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Precursor Games isn’t relaunching its second Kickstarter campaign for Shadow of the Eternals empty-handed. It’s adding a new fundraising goal, a potential new platform, and a new voice that you just might recognize.
After the independent developer canceled its first two crowdfunding efforts in June, Shadow of the Eternals is back on Kickstarter today with the new goal of $750,000. That is significantly less than what Precursor previously asked for on its website ($1.5 million) and on its original Kickstarter page ($1.35 million). According to chief operating officer Shawn Jackson, this amount is “more accessible to people” than the previous ones.
“We also wanted to make sure that we could deliver what we’re promising,” Jackson said to GamesBeat. “We’re not going to try and fool anyone or say it’s gonna cost this and … when we set our budget at $750,000, we know what we’re going to deliver. We’ve done the math, and we’ve made sure that we can deliver what we promised.”
Community feedback has heavily influenced the structure of the game. As a result, Shadow of the Eternals will no longer follow the episodic format: Instead of splitting into 12 two-hour chunks, it will now be a single eight-to-10 hour experience. This is good news for fans who want a similar experience to Eternal Darkness: Sanity’s Requiem, a GameCube-only release that became a cult classic thanks to its clever use of psychological horror. Shadow of the Eternals is the spiritual successor to Eternal Darkness (which Nintendo still owns). The third-person action-adventure game borrows some of those same horror elements as it tells a story that takes place at different points in history.
A new addition to the cast is veteran voice actor David Hayter, who plays detective Paul Becker, the lead character. Hayter adds some star power to the game. He is best known for his long stint as Solid Snake and Big Boss in Konami’s Metal Gear Solid series, and he even played a few characters in Eternal Darkness.
“Playing the role of Paul Becker will be a blast as he is both complex and conflicted,” said David Hayter in a statement. “I intend to provide gamers with a provocative and memorable experience on the roller coaster ride that is Shadow of the Eternals.”
If Precursor raises $750,000 or more, it plans on releasing Shadow of the Eternals for Wii U and PC in late 2014. But if it hits one of the stretch goals — saying only if the final amount “sufficiently exceed our target goal” — the developers will release the game on the PlayStation 4 as well.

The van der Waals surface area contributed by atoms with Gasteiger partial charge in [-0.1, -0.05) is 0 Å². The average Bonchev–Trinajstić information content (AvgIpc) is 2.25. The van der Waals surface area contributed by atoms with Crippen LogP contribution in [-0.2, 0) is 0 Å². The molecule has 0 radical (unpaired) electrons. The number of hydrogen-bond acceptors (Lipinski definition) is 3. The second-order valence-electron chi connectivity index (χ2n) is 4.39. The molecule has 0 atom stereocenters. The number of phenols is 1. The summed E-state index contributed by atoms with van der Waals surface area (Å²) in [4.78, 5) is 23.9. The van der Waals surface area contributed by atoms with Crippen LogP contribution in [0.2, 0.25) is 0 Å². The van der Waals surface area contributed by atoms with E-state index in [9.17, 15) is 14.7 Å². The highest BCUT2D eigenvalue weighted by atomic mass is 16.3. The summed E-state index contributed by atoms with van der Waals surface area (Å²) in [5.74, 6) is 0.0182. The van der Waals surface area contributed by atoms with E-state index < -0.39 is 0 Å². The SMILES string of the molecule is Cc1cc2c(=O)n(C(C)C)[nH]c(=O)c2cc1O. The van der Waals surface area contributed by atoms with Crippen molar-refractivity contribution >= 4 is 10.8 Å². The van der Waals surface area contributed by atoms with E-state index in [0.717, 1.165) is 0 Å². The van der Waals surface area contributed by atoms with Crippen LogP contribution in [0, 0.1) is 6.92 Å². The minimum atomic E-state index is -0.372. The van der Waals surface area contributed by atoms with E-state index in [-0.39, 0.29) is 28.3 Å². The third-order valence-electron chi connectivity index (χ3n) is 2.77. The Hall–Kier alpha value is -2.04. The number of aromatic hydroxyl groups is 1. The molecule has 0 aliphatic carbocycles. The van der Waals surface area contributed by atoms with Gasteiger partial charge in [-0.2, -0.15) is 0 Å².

Why Precursor Games took a ‘break’
Precursor says it has learned a lot from the previous campaigns, which at the time of their closure, didn’t look like they were going to hit their million-dollar targets.
“We had a lot of messages going out at once,” Jackson said. “I think what we needed to do was consolidate our messages. And that’s also one of the reasons why we wanted to restart the Kickstarter, because we had a lot of opportunities come up [like becoming official PS4 developers during the break, specifically for Shadow], and the only way to integrate those opportunities was to relaunch our Kickstarter. Once you’re locked in, you’re locked in on that campaign. It was the best option for us.”
“It just made sense,” said chief creative officer Denis Dyack. “We learned so much. I just think that as a new company really unfamiliar with Kickstarter and crowdfunding, we learned so many things, and it just made sense to do that … plus you take all these opportunities, plus more that we’re going to be announcing in the future. It was just the logical choice.”
The drama surrounding Dyack and his former company, Silicon Knights, might have overshadowed the first two campaigns (and may still affect this latest one). Anonymous sources from a Kotaku report last year allege that, among other things, Dyack pulled senior staff members off the X-Men: Destiny team to work on an Eternal Darkness 2 demo. Then Silicon Knights fell apart after it lost a long legal battle against Epic Games. And just a month ago, Precursor Games was quick to distance itself from artist and cofounder Kenneth McCulloch when police arrested him on child pornography charges.
That’s a lot of baggage for a new studio to carry while it’s trying to raise money from the public. Jackson stressed that the team has to remain “open and honest” with the community. Both Jackson and Dyack have addressed some of these issues already.
“That’s the first rule that we went into with this company,” Jackson said. “When you’re dealing with the community, as what we are doing right now, you have to be honest with them and transparent. So that is the key to dealing with it, to approaching that stuff.”
“There’s always that noise,” Dyack said. “And there’s always gonna be that noise. But at the end of the day, we hope people look to the game and say, ‘Is this worth supporting?’ And we think it is. And … hey, I’ve already gone out there and said I’ve made some mistakes in the past and said some things I shouldn’t have said, but if you look at — Precursor’s a new company — the number of games that [Silicon Knights] has done, we’ve made some great games, too. So … we think it’s worth it.”
Though Precursor Games does have other funding coming in (it’s not quite ready to reveal who exactly is providing that money just yet), it says it “definitely” needs that $750,000 to finish the game.
“Without that support, we can’t do it,” Dyack said.
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